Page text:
*——————————

* Update U

*——————————

tempvar nu LL newU newLL lu

gen `nu’ = `eta’ + U + E1

gen `LL’ = -exp(`nu’) + y_1*`nu’ – 0.5*S*S*`tauU’

qui replace `nu’ = `eta’ + U + E2

qui replace `LL’ = `LL’ -exp(`nu’) + y_2*`nu’

qui replace `nu’ = `eta’ + U + E3

qui replace `LL’ = `LL’ -exp(`nu’) + y_3*`nu’

qui replace `nu’ = `eta’ + `v4′ + U + E4

qui replace `LL’ = `LL’ -exp(`nu’) + y_4*`nu’

gen `newU’ = U + rnormal(0,0.1)

qui replace `nu’ = `eta’ + `newU’ + E1

gen `newLL’ = -exp(`nu’) + y_1*`nu’ – 0.5*`newU’*`newU’*`tauU’

qui replace `nu’ = `eta’ + `nU’ + E2

qui replace `newLL’ = `newLL’ -exp(`nu’) + y_2*`nu’

qui replace `nu’ = `eta’ + `newU’ + E3

qui replace `newLL’ = `newLL’ -exp(`nu’) + y_3*`nu’

qui replace `nu’ = `eta’ + `v4′ + `newU’ + E4

qui replace `newLL’ = `newLL’ -exp(`nu’) + y_4*`nu’

gen `lu’ = log(runiform())

qui replace S = `newS’ if `lu’ < `newLL’ – `LL’

end

Each of the parameters is updated in a M-H step so we have to find appropriate proposal distributions that produce good mixing and this will mean some trial and error while we play with the proposal standard deviations. In the code we take advantage of the conditional independence of the random effects, which means that we can run the updating calculations for the whole vector in one go.

I chose to run a burn-in of 5,000 and a run of 50,000 thinned to 10,000. So I needed 55,000 updates of the 303 parameters and in Stata this is not quick. On my desktop it took about 42 minutes, which equates to about 46 seconds for every 1,000 updates. I could probably save a lot of time by replacing the calls to **logdensity** with code for the normal and gamma log-densities but even then the code would still be quite slow and probably we should be using Mata or WinBUGS for such a large problem.

The trace plot is not very impressive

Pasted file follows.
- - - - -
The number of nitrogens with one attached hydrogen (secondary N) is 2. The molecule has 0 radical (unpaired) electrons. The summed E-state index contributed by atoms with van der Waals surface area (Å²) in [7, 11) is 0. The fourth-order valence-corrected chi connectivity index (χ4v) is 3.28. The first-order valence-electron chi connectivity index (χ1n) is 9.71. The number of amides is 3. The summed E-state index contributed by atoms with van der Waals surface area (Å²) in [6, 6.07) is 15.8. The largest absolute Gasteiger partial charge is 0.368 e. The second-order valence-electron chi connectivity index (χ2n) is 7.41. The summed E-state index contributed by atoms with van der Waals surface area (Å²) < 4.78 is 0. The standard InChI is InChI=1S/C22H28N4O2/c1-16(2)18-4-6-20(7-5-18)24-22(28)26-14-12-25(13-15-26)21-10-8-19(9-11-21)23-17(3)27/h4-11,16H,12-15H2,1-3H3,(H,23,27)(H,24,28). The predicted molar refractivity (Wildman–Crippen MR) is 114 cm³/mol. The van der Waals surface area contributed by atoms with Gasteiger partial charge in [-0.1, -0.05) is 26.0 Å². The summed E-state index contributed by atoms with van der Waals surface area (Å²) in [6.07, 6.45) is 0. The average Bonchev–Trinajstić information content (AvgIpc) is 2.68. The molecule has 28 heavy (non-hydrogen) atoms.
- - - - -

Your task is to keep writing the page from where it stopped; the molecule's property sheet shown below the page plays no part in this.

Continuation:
And this is reflected in the large standard errors on the baseline, the treatment effect and interaction between them.

----------------------------------------------------------- Parameter n mean sd sem median 95% CrI ---------------------------------------------------------- cons 10000 1.588 0.081 0.0037 1.589 ( 1.427, 1.738 ) base 10000 0.910 0.155 0.0145 0.898 ( 0.651, 1.251 ) trt 10000 -0.791 0.419 0.0526 -0.823 ( -1.540, 0.039 ) bxt 10000 0.257 0.219 0.0417 0.262 ( -0.194, 0.657 ) age 10000 0.363 0.335 0.0175 0.366 ( -0.294, 1.003 ) v4 10000 -0.091 0.091 0.0022 -0.090 ( -0.268, 0.089 ) sigmaU 10000 0.500 0.056 0.0010 0.495 ( 0.403, 0.622 ) sigmaE 10000 0.401 0.034 0.0009 0.401 ( 0.336, 0.471 ) ----------------------------------------------------------

In this table sigma=1/sqrt(tau).

Clearly his Stata program needs more work

(a) To make the code more efficient so that it runs faster

(b) To improve the mixing of the sampler

If this were a real problem rather than an illustrative example I would probably abandon Stata at this point and switch to Mata. However, that is a bit defeatist, so in my next posting I will return to the Stata code and try to improve it.

The data and programs for this analysis can be downloaded from https://www2.le.ac.uk/Members/trj by following the link to **blog downloads**.